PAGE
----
McNamara bill would expand alternate fuel program
STATE HOUSE -- It doesn't take an environmental scientist to know that the air around T.F. Green State Airport is far from pristine.
There's not much that can be done about the exhaust from all those jet engines, said Representative Joseph M. McNamara (D-Dist. 19) of Warwick and Cranston, but it is possible to cut some of the pollution at and around the airport by promoting alternative fueled vehicles.
Rhode Island's Alternative Fueled Vehicle and Filling Station Tax Credit law has been on the books since 1998, enacted in response to pressure from the Environmental Protection Agency to reduce air pollution. The law provides major tax incentives for operators of alternative fueled vehicles and filling stations. The aim is to make the cost of buying and operating alternative fuel vehicles -- as an individual or a corporation running a fleet of vehicles -- about the same as that of buying and running vehicles that use gasoline or diesel fuel.
Representative McNamara believes Rhode Island has a golden opportunity to make the alternative fuel law good not only for those who take advantage of the tax incentive, but good also for a section of the state that sees its share of traffic congestion and air quality problems -- the area around Green State Airport in Warwick.
"Green is growing, in air traffic and consequent commuter traffic," said Representative McNamara. "More planes mean more jet fuel fumes. More air traffic means more vehicles arriving and leaving the airport area."
"With expectations of this section of the city growing into a broad, intermodal area -- trains, hotels, parking garages, rental car companies cropping up to serve Green -- improvements in the alternative fuel law could be a blessing, financially and environmentally," he said.
Representative McNamara has introduced legislation this session that would extend the tax credit act through January 1, 2008 (it was slated to expire on January 1 of this year) and to extend the tax credit to hotels, rental car companies and motor carriers. The bill would also provide that any fees charged by the Rhode Island Airport Corporation to motor carriers and rental car companies include a discount for the purchase or use of alternative fueled vehicles or the capital, labor and equipment cost of the conversion of motor vehicles so they can use alternative fuels.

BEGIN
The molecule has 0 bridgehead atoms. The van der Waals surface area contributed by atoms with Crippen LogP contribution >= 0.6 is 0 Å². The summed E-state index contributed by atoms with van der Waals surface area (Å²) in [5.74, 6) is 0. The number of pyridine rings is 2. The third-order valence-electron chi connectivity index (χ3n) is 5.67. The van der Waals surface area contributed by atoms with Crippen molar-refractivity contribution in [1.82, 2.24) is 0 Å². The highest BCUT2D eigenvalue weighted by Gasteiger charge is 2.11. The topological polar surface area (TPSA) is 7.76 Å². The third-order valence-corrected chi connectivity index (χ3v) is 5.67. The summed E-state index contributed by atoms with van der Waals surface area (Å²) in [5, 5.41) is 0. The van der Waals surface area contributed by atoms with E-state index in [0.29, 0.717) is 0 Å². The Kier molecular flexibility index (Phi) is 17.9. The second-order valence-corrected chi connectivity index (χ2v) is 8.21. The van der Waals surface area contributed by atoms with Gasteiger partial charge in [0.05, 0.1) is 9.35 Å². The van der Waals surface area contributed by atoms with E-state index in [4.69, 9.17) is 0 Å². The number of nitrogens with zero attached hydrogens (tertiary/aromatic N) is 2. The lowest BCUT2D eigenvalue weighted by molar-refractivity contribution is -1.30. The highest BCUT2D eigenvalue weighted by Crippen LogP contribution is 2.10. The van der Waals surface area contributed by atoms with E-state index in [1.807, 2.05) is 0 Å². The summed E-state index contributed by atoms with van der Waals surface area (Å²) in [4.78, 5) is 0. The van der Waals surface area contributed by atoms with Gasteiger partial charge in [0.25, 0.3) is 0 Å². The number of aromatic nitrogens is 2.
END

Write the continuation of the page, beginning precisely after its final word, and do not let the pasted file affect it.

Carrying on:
"Due to the high concentration of rental car companies, motor carriers and hotels at and near T.F. Green, and the burgeoning transportation system located there, it is incumbent on our state, and the Airport Corporation, to pursue progressive methods of promoting environmentally sound and cost efficient transportation policy," said Representative McNamara.
"Twenty years ago, alternative fuel vehicles were barely a dream. Today, they are available and in use. We should be doing all we can to promote the purchase and use of these vehicles, for the good of our environment. Our goals should be to minimize our national and local need and dependence on foreign oil and to improve the health and welfare of the people who daily visit T.F. Green or who live nearby," he said.
The McNamara bill (2003 -- H 5040) has been referred to the House Committee on Finance. It is co-sponsored by other members of the Warwick delegation to the House, including Representatives Eileen Naughton (D-Dist. 21), Joseph Trillo (R-Dist. 24), Paul Sherlock (D-Dist. 20) and Robert Flaherty (D-Dist. 23).
"The Alternative Fueled Vehicle Tax Credit Act is a breath of fresh air for Rhode Island," said Representative McNamara. "We need to keep it on the books and make it more effective, for the good of all our citizens."
For more information, contact:
Randall T. Szyba, Publicist
State House Room 20
Providence, RI 02903